A Credit Union Accountant is responsible for various aspects of the business. Typically, the Chief Executive Officer or Accountant is responsible for making the major financial decisions within a company. With that being said, one of the key components that I will need to work through at my job is preparing and explaining the budget. This paper will focus on the key components of a budget.
This paper will also highlight what credit union budgets should include and what to avoid. The desired outcome of this paper is to fully understand the process and components that goes into making a budget. Preparing a credit union budget is slightly more difficult than doing a regular corporate budget. The credit union financial statements itself is a light more tricky to interpret at times. By doing this project, I hope to overcome any difficulty by doing through research. At the end of this paper, I hope to be able to complete my organization’s budget on my own.
Working at a credit union as given me endless opportunity to see money management at it’s finest. Budgets are typically known to aid society with managing money. Budgets are not just for personal use; all businesses need to have a budget in order to properly maintain the organization. The overall goal of a budget is to balance ones finances and meet a specific objective. Credit Unions need to form strategic plans before they can create a budget.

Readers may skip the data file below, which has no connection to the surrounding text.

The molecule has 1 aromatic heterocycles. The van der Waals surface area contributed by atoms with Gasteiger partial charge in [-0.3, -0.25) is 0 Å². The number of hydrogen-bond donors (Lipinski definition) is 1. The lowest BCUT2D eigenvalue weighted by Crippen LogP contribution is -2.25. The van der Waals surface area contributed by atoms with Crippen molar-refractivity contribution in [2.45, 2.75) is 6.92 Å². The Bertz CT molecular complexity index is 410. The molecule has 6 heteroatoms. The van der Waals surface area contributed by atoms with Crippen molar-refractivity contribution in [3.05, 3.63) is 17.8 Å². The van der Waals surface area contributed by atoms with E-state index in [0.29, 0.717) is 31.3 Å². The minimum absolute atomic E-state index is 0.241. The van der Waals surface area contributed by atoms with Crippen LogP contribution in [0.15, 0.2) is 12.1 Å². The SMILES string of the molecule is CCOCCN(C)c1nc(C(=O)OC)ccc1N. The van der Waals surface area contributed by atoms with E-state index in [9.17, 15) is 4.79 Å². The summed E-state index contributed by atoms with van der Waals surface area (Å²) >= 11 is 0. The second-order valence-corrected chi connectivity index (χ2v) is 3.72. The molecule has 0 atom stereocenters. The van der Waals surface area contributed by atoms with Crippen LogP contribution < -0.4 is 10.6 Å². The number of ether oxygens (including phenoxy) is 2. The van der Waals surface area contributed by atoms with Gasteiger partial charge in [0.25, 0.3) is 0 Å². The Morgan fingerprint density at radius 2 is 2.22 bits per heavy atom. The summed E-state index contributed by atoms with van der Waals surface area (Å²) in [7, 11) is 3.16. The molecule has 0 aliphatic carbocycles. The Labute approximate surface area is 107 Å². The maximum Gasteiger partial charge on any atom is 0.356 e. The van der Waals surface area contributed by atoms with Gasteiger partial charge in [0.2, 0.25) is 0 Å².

Throughout this paper, we will look at the process and each individual item that needs to going into creating a budget. The overall goal of this paper will be to properly work through how to create a budget suited for a credit union. It is important to work through this process ahead of time due to the fact that I will be in charge of preparing it in the future. The purpose of this paper will be to gather all the relevant information needed to work through this matter.
To work through this project, 5 budget-related articles were thoroughly analyzed. Literature Review Due to the plethora of information on budgeting and its processes, the findings had to be further narrowed down to four categories. The four major categories are inclusive of the following: Implications, Corporate, Personal, Christian and Ethical Worldview.
This paper will focus on the implications of budgeting on the financial sector. This paper will also look at how budgeting works at my credit union and also what it looks like on a personal level. Lastly, the paper will also look at how budgets fit in with Christian and Ethical Worldview.
One of the main reasons to do a credit union budget is to properly manage the organization’s money. A budget also monitors performances and meet the organizations objective. Another implication of a budget is that it acts as a forecast to plan for the future and at the same time serves as a motivational tool for the staff. In addition, in order to implement the budget there are a couple things one needs to work through.